Sell in May and Go Away? 2 Ways to Play
Is the bull market running out of steam? Let’s face it — it is aging. We are now just over five full years since the generational low in March 2009. The trading in 2014 has been somewhat frothy. No strong moves to the upside or downside. We have moved in a defined range, trading on jobs news, earnings, and the Federal Reserve’s announcements. On Friday morning, we had a tremendous jobs number, with non-farm payrolls coming in at 288,000 jobs added, crushing consensus estimates of 211,000. Yet, the market reaction at the time of this writing is stagnant.
To see such a muted reaction in trading after this strong piece of data is concerning. In fact, I argue it is setting up for the old “sell in May and go away” mantra. For those unfamiliar, this is where a lot of traders sell and move their cash to the sidelines for the traditionally low-volume summer season. Vacations, barbecues, and holiday celebrations take precedence over trading. It generally leads to a decline in share prices in the summer months. Coupled with the fact that we still have not had a greater than 15 percent correction, this particular May could spell trouble.
To take some protective action, traders may want to put on some bearish positions. Those who are bearish could consider selling stock, selling covered calls on their positions, shorting stocks, or buying puts. While each of these approaches has its respective benefits and risks, in this article, I want to highlight several funds that could provide great short-term returns in the event of a market selloff.
These types of funds performed terribly in 2013, as the market saw up-day after up-day as well as record low volatility. However, substantial gains can be made in these high liquidity, high market cap/net value names.
1. iPath S&P 500 Short-Term VIX futures ETN (NYSEARCA:VXX)
The VXX is a tool that tracks the Chicago Board Options Exchange Market Volatility Index, or the VIX, which is a popular measure of the implied volatility of the S&P 500 market index. The VIX is a measure that is supposed to represent the market’s expectation of stock market volatility over the next 30-day period. The VXX is a fund that is one of the better ways to track the VIX (which is not directly available to invest in) than many of the other leveraged volatility ETNs.
Leveraged volatility funds, including the VelocityShares Daily 2x VIX ST ETN (NYSEARCA:TVIX), are to be avoided, as they tend to lose value rapidly due to contango. Information regarding this conundrum in leveraged names due to rebalancing of the portfolios can be found here. These should be avoided, as TVIX has lost over 94 percent of its value in a few short years.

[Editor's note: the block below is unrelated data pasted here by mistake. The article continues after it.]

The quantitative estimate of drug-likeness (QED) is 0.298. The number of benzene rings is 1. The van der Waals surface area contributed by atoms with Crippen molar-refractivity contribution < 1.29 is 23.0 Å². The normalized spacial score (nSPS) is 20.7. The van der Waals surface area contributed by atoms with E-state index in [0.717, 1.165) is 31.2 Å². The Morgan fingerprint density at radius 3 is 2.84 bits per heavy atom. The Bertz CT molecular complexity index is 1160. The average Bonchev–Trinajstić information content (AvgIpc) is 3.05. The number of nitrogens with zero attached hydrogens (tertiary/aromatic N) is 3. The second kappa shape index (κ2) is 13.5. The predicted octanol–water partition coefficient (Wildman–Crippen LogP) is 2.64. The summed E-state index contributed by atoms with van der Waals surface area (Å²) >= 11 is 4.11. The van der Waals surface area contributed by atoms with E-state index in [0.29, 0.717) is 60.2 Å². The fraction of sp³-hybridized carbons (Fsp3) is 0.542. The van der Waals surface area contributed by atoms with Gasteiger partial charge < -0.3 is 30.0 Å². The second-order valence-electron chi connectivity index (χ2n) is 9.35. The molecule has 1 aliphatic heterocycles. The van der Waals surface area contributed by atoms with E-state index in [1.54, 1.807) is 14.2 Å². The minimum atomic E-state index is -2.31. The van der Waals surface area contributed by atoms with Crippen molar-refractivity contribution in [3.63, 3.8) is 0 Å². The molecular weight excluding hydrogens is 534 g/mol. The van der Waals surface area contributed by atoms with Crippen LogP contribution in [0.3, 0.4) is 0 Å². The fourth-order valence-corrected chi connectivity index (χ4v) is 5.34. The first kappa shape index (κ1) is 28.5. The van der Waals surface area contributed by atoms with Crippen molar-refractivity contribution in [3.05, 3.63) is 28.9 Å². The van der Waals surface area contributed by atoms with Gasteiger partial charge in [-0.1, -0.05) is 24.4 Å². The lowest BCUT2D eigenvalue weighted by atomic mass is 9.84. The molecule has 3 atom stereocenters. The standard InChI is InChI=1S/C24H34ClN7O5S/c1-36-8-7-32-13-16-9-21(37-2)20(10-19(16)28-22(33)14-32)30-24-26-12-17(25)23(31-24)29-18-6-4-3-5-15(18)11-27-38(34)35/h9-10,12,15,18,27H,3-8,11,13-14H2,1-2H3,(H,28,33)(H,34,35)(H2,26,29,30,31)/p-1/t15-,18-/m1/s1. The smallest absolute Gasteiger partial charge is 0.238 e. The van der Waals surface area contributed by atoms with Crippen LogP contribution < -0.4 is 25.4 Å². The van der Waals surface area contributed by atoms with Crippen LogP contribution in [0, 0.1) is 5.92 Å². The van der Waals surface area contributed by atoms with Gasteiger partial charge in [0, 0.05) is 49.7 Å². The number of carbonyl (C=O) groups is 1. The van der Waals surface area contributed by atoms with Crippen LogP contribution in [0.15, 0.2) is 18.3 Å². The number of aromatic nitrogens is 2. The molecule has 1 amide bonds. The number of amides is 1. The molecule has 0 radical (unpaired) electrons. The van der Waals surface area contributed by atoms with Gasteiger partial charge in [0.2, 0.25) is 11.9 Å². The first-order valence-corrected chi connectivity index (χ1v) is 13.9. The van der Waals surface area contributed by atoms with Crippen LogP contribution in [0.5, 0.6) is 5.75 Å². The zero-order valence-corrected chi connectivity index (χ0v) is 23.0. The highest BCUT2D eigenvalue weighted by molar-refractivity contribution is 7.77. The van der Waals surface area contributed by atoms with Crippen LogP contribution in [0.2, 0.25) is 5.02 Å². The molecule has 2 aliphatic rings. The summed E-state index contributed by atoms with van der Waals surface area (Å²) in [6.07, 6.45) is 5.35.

The VXX as an investment seeks to “replicate, net of expenses, the S&P 500 VIX Short-Term Futures Total Return Index. The index offers exposure to a daily rolling long position in the first and second month VIX futures contracts and reflects the implied volatility of the S&P 500 index at various points along the volatility forward curve.” As part of this approach, the index futures roll continuously throughout each month, from the first month VIX futures contract into the second month VIX futures contract.
While volatility has not been an attractive play of late, it has been gaining steam. The VXX recently underwent several splits to increase share value, as the value of the investment vehicle has plummeted in this aging bull market. The fund has an annual expense ratio of 0.89 percent and is currently trading at $43.93. It has a 52-week trading range of $43.65-$61.03 (please note this range does not account for shares reverse splitting). Expect volatility to spike this May as traders sell to “go away” and thirsty investors on the sidelines seek bargains in this market.
2. Direxion Daily Small Cap Bear 3X Shares (NYSEARCA:TZA)
This is my favorite way to invest in a bear market short-term, as it is a high-liquid net value play relative to smaller plays. However, it is not for the faint of heart, given its leveraged nature. The contango issue is at play here. If the market does not move, this trading vehicle will slowly lose value. How does the TZA differ from VXX? Well, it is not a direct play on volatility. TZA management seeks daily investment results of 300 percent of the inverse of the price performance of the Russell 2000 Index, which tracks small cap stocks.
It includes approximately 2,000 of the smallest securities based on a combination of their market cap and current index membership. TZA actually does not invest in equity securities or stocks. What TZA does is creates short positions by investing at least 80 percent of its net assets in financial instruments to provide leveraged and unleveraged exposure to the small cap index, and the remainder in money market instruments. TZA, like the VXX, has also undergone reverse splits in response to the bull market powering ever higher. It currently trades at $17.10 per share on average daily volume of 10.9 million shares. TZA has a 52-week range of $14.31-$38.51.
There is nothing wrong with profit-taking. It is OK to sell in May and go away if you so choose. The facts are that market sentiment is worsening, but we don’t need to dump positions all at once here. Everyone seems to be expecting a selloff at some point, and a large correction could be brewing under the guise of “sell in May and go away” fears. I recommend these two funds that do incredibly well during corrections. It is not uncommon for these vehicles to return double digits in a few short weeks if the entry point is timed well. On the whole, they serve as strong hedges in a well-balanced, diversified portfolio.
Disclosure: Christopher F. Davis holds no positions in names mentioned in the article. He is net neutral on TZA and VXX, and cautions investors to do their due diligence before making any decision to buy or sell any securities.